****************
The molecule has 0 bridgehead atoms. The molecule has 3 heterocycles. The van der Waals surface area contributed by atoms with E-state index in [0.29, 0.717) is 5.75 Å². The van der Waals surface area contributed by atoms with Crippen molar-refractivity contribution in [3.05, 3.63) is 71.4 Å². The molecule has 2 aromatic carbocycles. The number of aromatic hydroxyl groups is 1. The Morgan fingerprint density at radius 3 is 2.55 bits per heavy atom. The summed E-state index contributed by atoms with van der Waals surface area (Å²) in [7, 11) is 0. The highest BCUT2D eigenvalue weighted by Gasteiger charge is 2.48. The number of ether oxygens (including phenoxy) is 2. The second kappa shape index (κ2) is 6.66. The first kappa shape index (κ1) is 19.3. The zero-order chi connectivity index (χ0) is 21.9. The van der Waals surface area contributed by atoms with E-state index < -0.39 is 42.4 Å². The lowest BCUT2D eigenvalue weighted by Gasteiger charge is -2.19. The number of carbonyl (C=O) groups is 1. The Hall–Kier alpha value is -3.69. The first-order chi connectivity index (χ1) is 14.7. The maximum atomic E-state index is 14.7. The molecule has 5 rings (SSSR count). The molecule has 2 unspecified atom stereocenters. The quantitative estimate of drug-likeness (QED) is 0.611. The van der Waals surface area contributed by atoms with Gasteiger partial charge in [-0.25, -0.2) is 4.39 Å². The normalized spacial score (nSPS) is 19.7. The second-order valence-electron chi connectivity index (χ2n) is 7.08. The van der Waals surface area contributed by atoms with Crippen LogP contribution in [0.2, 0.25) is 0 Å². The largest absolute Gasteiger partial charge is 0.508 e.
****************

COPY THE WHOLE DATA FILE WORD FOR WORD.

The molecule has 0 bridgehead atoms. The molecule has 3 heterocycles. The van der Waals surface area contributed by atoms with E-state index in [0.29, 0.717) is 5.75 Å². The van der Waals surface area contributed by atoms with Crippen molar-refractivity contribution in [3.05, 3.63) is 71.4 Å². The molecule has 2 aromatic carbocycles. The number of aromatic hydroxyl groups is 1. The Morgan fingerprint density at radius 3 is 2.55 bits per heavy atom. The summed E-state index contributed by atoms with van der Waals surface area (Å²) in [7, 11) is 0. The highest BCUT2D eigenvalue weighted by Gasteiger charge is 2.48. The number of ether oxygens (including phenoxy) is 2. The second kappa shape index (κ2) is 6.66. The first kappa shape index (κ1) is 19.3. The zero-order chi connectivity index (χ0) is 21.9. The van der Waals surface area contributed by atoms with E-state index < -0.39 is 42.4 Å². The lowest BCUT2D eigenvalue weighted by Gasteiger charge is -2.19. The number of carbonyl (C=O) groups is 1. The Hall–Kier alpha value is -3.69. The first-order chi connectivity index (χ1) is 14.7. The maximum atomic E-state index is 14.7. The molecule has 5 rings (SSSR count). The molecule has 2 unspecified atom stereocenters. The quantitative estimate of drug-likeness (QED) is 0.611. The van der Waals surface area contributed by atoms with Gasteiger partial charge in [-0.25, -0.2) is 4.39 Å². The normalized spacial score (nSPS) is 19.7. The second-order valence-electron chi connectivity index (χ2n) is 7.08. The van der Waals surface area contributed by atoms with Crippen LogP contribution in [0.2, 0.25) is 0 Å². The largest absolute Gasteiger partial charge is 0.508 e.